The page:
Homilists may cringe, but the Feast of the Holy Trinity matters

Homilists may cringe, but the Feast of the Holy Trinity matters

Homilists may cringe, but the Feast of the Holy Trinity matters

Sunday, May 11, is the Feast of the Holy Trinity on the Catholic liturgical calendar. (Credit: Stock image.)

Many people today are overwhelmed with life’s struggles and sufferings and aren’t encouraged by the necessary-but-unhelpful historical formulations of the Trinitarian mystery. On this Solemnity of the Holy Trinity, the Divine Family can be preached and taught and believers can see anew the intimacy, approachability, and love that God has for each of us.

Commentary

This Sunday is one of those rare liturgical celebrations when the Catholic Church formally designates the Mass for a specific mystery in the general realm of its teachings. And so, today is the Solemnity of the Most Holy Trinity.

Sounds pretty impressive. And all things considered, such a high feast day makes sense since it is specifically the Holy Trinity that the Christian believer worships and adores.

And yet, this is one of those solemnities where homilists throughout the world cringe. The average church-goer isn’t interested, or perhaps doesn’t have the philosophical training to either understand all of the early Trinitarian heresies, or even the full theological teaching of the mystery today. And so, what is a homilist possibly to preach about?

The Holy Trinity is hailed by the Catechism of the Catholic Church as “the central mystery of the Christian faith,” and yet those ordained to teach scratch their heads and wonder what to say, how to apply the mystery, or what the faithful might need from such a mystery today.

Without exaggerating the dilemma, there are many helpful and easy-to-digest explanations and applications that could be drawn from the church’s teachings on the Holy Trinity. Of the many that could clarify misunderstandings or help believers along their journey of faith today, one stands out.

Pope St. John Paul II retrieved the notion of the Holy Trinity as a Divine Family. While the more philosophical explanations of “a community of persons” or “an ontological union of individual subsistent persons within a shared divine nature” are accurate, the depth and significance of these formulations could be lost on the average believer in the pews (not to mention the blood and sweat that went into the centuries of work to reach these formulations and the on-going discomfort surrounding certain aspects of these formulations).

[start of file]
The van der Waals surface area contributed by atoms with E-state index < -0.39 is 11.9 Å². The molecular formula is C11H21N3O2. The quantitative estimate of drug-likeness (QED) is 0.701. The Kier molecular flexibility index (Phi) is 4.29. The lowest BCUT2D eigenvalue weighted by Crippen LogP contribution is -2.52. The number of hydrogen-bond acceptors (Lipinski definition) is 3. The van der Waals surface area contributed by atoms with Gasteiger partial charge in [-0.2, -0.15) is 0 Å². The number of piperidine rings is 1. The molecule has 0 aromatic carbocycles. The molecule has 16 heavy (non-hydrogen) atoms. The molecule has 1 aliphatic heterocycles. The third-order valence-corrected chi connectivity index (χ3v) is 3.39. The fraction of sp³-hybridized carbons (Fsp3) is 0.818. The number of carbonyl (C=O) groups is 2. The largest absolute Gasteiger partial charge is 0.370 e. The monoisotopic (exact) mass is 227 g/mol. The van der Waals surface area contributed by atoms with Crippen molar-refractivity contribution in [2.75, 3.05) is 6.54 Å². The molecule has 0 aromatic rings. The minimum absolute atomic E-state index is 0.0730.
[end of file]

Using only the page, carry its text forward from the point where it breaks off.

And so, we go back to the retrieval of the notion of the Divine Family.

This notion is not without its own theological discomforts, but the help it provides in explaining and applying the Holy Trinity outweighs the debate of theologians. As St. Patrick went with the three-leaf clover even with its problems because it served a far-greater evangelical purpose, so the use of the Divine Family can serve a broader cause today.

With that caveat addressed, let’s look at the concept of the Divine Family. Such an explanation takes the beauty of the philosophical formulations on the Trinity and applies them in a very relational way. Rather than contributing to a sense of confusion or making God seem more removed, the Divine Family achieves the essential point of the Trinitarian teaching, namely, God loves us and desires fellowship with us.

The teaching on the Divine Family presents God as a family, Father to Son, and Son to Father, and the Holy Spirit as the Love between them. As in a marriage, the love between two spouses brings forth life in a child, so the Holy Trinity exists as this Love between the Father and Son. As three family members are equal in dignity, so the Persons of the Holy Trinity are equal in divinity and splendor.

God lives, quoting the Catechism again, as “infinitely perfect and blessed in himself,” and so this Divine Family dwells as glory unto glory.

As an expression of its superabundant love, the Divine Family sought to share the love it already possessed within itself. And so, God the Divine Family created the heavens and earth and crowned this creation with the human person, made in the divine image, male and female, he created them.

As members of the human family, therefore, we are all welcomed into this Divine Family. No one is excluded or left out. The door is always open.

As Pope John Paul II would emphasize, in light of the Divine Family, God in his innermost essence is not solitude, but family. And so, the concept of a removed God – an imposing old guy, with a long white beard, on a massive gold throne – might help us to understand God’s majesty, it does not help us to understand the love and intimacy he has within himself and that he desires to share with us.

Such imposing imagery provokes more of a sense of intimidation rather than invitation, and so a new emphasis is needed in teaching the mystery of the Holy Trinity.

This ushers in the emphasis on the Divine Family. Many people today are overwhelmed with life’s struggles and sufferings and may not understand high philosophy and so aren’t encouraged by the necessary-but-unhelpful historical formulations of the Trinitarian mystery. The central mystery of the Christian faith is lost on them, and this is an evangelical tragedy.

New explanations of unchanging truths are needed, and so on this Solemnity of the Holy Trinity, the Divine Family can be preached and taught, and believers can see anew the intimacy, approachability, and love that God has for each of us and the fellowship and grace he offers to all.

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